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Drug Des Devel Ther. 2017; 11: 1193–1194.
Published online 2017 April 11. doi:  10.2147/DDDT.S133094
PMCID: PMC5395282

Vitamin D deficiency and tuberculosis: what about body mass index?

Dear editor

Huang et al conducted a meta-analysis of published studies on various aspects of association between vitamin D and tuberculosis (TB).1 The study concluded that vitamin D deficiency (VDD) was associated with higher risk of TB. However, low body mass index (BMI), a well-recognized and a stronger risk factor of TB than VDD, was not mentioned in this review nor was it accounted for in the multivariable analysis in the majority of case–control studies included in the meta-analysis exploring the association between TB and VDD. Vitamin D levels are likely to be positively correlated with weight/BMI. Infected people who are underweight by ≥15%, 10%–14% and 5%–9% are at increased risk of progression to TB disease with 2.6, 2.0 and 2.2 cases per 1,000 person-year, respectively.2 Contradictory results were found in the few studies of this meta-analysis1 that considered weight/BMI in the multivariable analysis. One study showed a weak association between VDD and TB (odds ratio: 1.07, 95% confidence interval 1.01–8.52) but only in men.3 Another study found no such association.4

Protein-calorie malnutrition is recognized as a well-established risk factor of TB disease, if not the strongest.5 Some studies in the meta-analysis1 consistently showed that TB patients have lower weight/BMI as compared to controls and therefore this should always be considered in the multivariable analysis assessing nutritional risk factors of TB. Besides low levels of vitamin D, underweight TB patients likely have low levels of other vitamins, calcium, albumin, ferritin or cholesterol (to mention a few) as shown by some studies included in Huang et al meta-analysis.1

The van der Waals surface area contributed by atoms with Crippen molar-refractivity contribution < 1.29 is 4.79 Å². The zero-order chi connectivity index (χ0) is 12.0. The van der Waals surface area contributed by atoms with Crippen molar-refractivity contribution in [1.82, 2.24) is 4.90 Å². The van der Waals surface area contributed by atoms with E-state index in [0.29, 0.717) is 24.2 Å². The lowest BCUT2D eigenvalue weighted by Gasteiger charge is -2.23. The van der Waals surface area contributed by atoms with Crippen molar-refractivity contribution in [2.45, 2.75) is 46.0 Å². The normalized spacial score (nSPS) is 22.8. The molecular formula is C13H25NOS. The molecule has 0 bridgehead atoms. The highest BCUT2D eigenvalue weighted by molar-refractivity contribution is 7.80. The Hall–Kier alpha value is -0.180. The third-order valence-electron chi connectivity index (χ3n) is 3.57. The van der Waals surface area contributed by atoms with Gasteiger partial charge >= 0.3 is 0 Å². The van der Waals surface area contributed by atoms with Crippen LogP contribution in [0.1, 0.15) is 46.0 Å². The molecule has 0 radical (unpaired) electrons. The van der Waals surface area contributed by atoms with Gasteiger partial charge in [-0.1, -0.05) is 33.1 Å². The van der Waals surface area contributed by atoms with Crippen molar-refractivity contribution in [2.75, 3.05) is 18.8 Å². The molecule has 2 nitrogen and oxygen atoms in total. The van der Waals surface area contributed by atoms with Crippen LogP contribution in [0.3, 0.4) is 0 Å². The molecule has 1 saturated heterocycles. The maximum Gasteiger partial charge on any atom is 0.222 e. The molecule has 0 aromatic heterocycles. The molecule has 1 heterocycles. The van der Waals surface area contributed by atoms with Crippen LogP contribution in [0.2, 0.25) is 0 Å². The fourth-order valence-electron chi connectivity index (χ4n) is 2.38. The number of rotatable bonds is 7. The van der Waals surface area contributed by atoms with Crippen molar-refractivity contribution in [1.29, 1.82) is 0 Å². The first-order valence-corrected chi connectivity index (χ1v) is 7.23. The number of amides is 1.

Future studies focusing on nutritional deficiency risk factors for TB should consider all of these factors together and/or independently as playing a role.



The author reports no conflicts of interest in this communication.


1. Huang SJ, Wang XH, Liu ZD, et al. Vitamin D deficiency and the risk of tuberculosis: a meta-analysis. Drug Des Devel Ther. 2017;11:91–102. [PMC free article] [PubMed]
2. Targeted tuberculin testing and treatment of latent tuberculosis infection. This official statement of the American Thoracic Society was adopted by the ATS Board of Directors, July 1999. This is a Joint Statement of the American Thoracic Society (ATS) and the Centers for Disease Control and Prevention (CDC). This statement was endorsed by the Council of the Infectious Diseases Society of America. (IDSA), September 1999, and the sections of this statement. Am J Respir Crit Care Med. 2000;161(4 Pt 2):S221–S247. [PubMed]
3. Ho-Pham LT, Nguyen ND, Nguyen TT, et al. Association between vitamin D insufficiency and tuberculosis in a Vietnamese population. BMC Infect Dis. 2010;10:306. [PMC free article] [PubMed]
4. Wejse C, Olesen R, Rabna P, et al. Serum 25-hydroxyvitamin D in a West African population of tuberculosis patients and unmatched healthy controls. Am J Clin Nutr. 2007;86(5):1376–1383. [PubMed]
5. Koethe JR, von Reyn CF. Protein-calorie malnutrition, macronutrient supplements, and tuberculosis. Int J Tuberc Lung Dis. 2016;20(7):857–863. [PubMed]

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